What is the Difference Between IPv4 and IPv6 Proxies
In 2021, the Internet sources are still working through IPv4 protocol, although in 2011, we all heard about switching to IPv6. But what is the benefit of IPv6 addresses? If you’re interested in it, this article is for you. Also, we’ll tell you why IPv6 is better than IPv4 for a usual user and is it worth migrating to IPv6 proxy.
How Does IPv4 Work
This protocol uses NAT technology that means Network Address Translation. Its essence is that each device receives its own IP address by website systems that see only one address. It’s the main disadvantage of this technology. For example, several users from a corporate network wanted to visit one web source. Their network works via IPv4 and translates only one public address. Employees have their own IPs only inside such a corporate network. Therefore, the server sees multiple concurrent requests and considers it a DDoS attack.
As a result, access to the website is blocked, and all employees are banned because all internal addresses have been replaced with one public IP.
IPv4 protocol comprises four numbers from 0 to 255. When developers created this protocol, they didn’t think that after ten years people would face the lack of IPs and their absence. For example, in April 2018, RIPE gave the last block of its IPs.
How Does IPv6 Work
IPv6 refused from NAT; and hence, every user gets his or her own IP. As a result, the website or software system doesn’t consider your actions as DDoS-attack where it isn’t.
IPv6 address consists of eight hex digits. It enables the creation of 340 undecillion combinations. Keep in mind that it goes 6 zeroes after 340. As you’ve guessed, this amount of address is enough for all users all over the world.
As such protocol uses hex code, users can create their own subnets for their internal network. For example, you can have 65 535 subnets with prefix /64. Prefix /64 is the length of your network part. It’s changed – and new subnets are obtained. It looks like this:
And the list goes on.
IPv6 protocol uses IPSec. It hides your traffic almost fully. Due to IPSec, it’s approximately impossible to intercept. To decipher – even more so. There is IPSec in IPv4 too, but it’s built-in as an additional. IPv6 has such a function by default.
What is the Difference Between IPv4 and IPv6
Here we’ll tell you in a nutshell what is the difference between IPv4 and IPv6.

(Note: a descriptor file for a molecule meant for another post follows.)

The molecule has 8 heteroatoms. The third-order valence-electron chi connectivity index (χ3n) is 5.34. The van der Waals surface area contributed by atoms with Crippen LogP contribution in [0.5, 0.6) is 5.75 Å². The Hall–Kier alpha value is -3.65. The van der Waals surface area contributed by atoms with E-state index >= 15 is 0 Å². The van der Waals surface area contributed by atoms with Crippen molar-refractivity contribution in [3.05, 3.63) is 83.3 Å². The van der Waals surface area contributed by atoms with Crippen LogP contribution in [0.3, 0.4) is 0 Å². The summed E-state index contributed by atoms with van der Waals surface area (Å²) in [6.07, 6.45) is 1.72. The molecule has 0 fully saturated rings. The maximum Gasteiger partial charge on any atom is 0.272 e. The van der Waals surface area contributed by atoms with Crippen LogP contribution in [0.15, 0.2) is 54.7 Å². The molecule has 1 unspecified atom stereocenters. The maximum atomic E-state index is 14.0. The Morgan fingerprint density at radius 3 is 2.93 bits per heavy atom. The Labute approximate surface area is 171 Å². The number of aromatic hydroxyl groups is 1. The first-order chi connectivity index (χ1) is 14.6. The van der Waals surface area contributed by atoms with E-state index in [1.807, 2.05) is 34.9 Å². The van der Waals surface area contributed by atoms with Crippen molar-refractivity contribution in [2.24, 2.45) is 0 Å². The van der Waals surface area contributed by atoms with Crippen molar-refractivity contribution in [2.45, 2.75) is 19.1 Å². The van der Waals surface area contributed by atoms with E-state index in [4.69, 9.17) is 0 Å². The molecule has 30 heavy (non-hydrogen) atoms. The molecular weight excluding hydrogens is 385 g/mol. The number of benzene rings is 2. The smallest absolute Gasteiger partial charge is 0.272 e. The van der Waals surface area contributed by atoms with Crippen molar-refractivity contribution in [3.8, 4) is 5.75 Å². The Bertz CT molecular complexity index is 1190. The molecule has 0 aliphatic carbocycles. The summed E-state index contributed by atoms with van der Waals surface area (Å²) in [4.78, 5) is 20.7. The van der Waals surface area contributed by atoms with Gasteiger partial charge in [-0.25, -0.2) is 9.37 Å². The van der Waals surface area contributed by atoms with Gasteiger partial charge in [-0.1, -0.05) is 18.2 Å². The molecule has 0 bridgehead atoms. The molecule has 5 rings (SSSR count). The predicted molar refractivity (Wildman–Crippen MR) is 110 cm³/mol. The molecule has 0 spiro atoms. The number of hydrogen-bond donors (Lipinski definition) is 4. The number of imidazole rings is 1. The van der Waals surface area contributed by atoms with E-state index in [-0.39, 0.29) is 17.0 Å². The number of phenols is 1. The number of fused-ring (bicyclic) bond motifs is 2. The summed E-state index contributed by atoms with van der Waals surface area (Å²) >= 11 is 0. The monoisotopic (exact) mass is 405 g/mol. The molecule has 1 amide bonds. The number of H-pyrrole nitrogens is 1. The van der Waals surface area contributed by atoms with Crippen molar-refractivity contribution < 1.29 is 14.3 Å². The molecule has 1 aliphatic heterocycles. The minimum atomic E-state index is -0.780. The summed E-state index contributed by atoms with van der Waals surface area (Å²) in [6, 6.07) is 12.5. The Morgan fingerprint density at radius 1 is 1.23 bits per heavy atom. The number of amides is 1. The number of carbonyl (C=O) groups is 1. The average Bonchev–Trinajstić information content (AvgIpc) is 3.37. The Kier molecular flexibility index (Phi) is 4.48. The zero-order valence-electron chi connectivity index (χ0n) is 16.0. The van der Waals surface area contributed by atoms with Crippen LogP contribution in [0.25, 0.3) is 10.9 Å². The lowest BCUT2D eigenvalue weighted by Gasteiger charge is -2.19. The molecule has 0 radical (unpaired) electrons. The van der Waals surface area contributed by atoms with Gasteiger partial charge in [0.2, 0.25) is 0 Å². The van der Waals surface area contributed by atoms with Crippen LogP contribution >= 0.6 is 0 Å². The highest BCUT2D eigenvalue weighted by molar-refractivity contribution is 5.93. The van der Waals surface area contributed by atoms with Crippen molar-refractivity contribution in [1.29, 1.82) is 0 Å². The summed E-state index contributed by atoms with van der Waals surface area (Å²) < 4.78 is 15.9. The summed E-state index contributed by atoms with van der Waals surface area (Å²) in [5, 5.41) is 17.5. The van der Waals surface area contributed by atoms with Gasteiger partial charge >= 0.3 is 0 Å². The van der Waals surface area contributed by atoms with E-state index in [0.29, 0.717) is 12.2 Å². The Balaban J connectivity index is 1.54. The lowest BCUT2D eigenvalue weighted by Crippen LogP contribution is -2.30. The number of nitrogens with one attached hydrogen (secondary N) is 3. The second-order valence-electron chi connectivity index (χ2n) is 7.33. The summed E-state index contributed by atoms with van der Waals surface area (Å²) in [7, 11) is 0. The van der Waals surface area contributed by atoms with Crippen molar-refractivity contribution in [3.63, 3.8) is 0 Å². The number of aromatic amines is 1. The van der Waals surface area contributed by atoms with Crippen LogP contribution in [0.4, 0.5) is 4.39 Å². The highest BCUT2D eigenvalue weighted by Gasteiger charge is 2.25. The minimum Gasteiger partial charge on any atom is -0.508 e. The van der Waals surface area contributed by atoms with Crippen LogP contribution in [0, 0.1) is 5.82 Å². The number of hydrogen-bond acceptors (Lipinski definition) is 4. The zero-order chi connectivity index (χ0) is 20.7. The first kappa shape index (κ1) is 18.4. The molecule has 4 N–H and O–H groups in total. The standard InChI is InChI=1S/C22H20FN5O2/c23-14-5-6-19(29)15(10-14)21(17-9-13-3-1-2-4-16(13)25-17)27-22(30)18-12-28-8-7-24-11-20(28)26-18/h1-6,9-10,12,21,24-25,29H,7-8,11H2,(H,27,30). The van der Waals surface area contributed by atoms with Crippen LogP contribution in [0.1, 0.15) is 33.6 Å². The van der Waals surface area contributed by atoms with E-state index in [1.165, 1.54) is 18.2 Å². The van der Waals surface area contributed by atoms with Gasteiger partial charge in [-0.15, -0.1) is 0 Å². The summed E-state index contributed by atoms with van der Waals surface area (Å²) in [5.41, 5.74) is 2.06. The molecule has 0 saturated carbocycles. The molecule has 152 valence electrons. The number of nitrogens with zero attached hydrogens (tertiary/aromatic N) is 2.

- is given by all providers;
- all devices support it;
- the max amount of IP addresses is 2^32.
- not all providers give it;
- not all devices support it;
- the max amount of IP addresses is 2^128.
Google follows the usage of IPv6. According to its data on 8th May 2021, 31.4% of users prefer IPv6. According to Web3Tech, only 18.6% of websites support IPv6.
Why IPv6 Doesn’t Work on Majority of Websites and Should You Migrate on This Protocol
Not all providers give IPv6 addresses. Some providers just don’t have them. Not all user equipment such as modems, routers, wireless points support IPv6. New equipment costs a lot of money. Although it supports IPv6, we have a third problem. For migrating to the 6th version of Internet protocol you should have quite a job with it. Only billings and DNS servers require a long resetting.
Likewise, not all old IPv4 addresses have gone. For example, in 2017, Massachusetts University discovered 14 million unused addresses.
So is it worth migrating to IPv6? Is IPv6 better than IPv4? Yes, IPv6 is much better than IPv4, but there is one disadvantage that outshines all advantages. IPv6 protocol is supported only by 18.6% of websites from the entire Internet. It means if you need to visit the web source supporting only IPv4, you should spend your time switching from IPv6 to IPv4.
Decide whether it is worth using IPv6 or not. On our website, you can buy both IPv6 and private IPv4 proxies. Our support is working 24/7. We answer your question within five minutes and help to set up a proxy if you have trouble with it.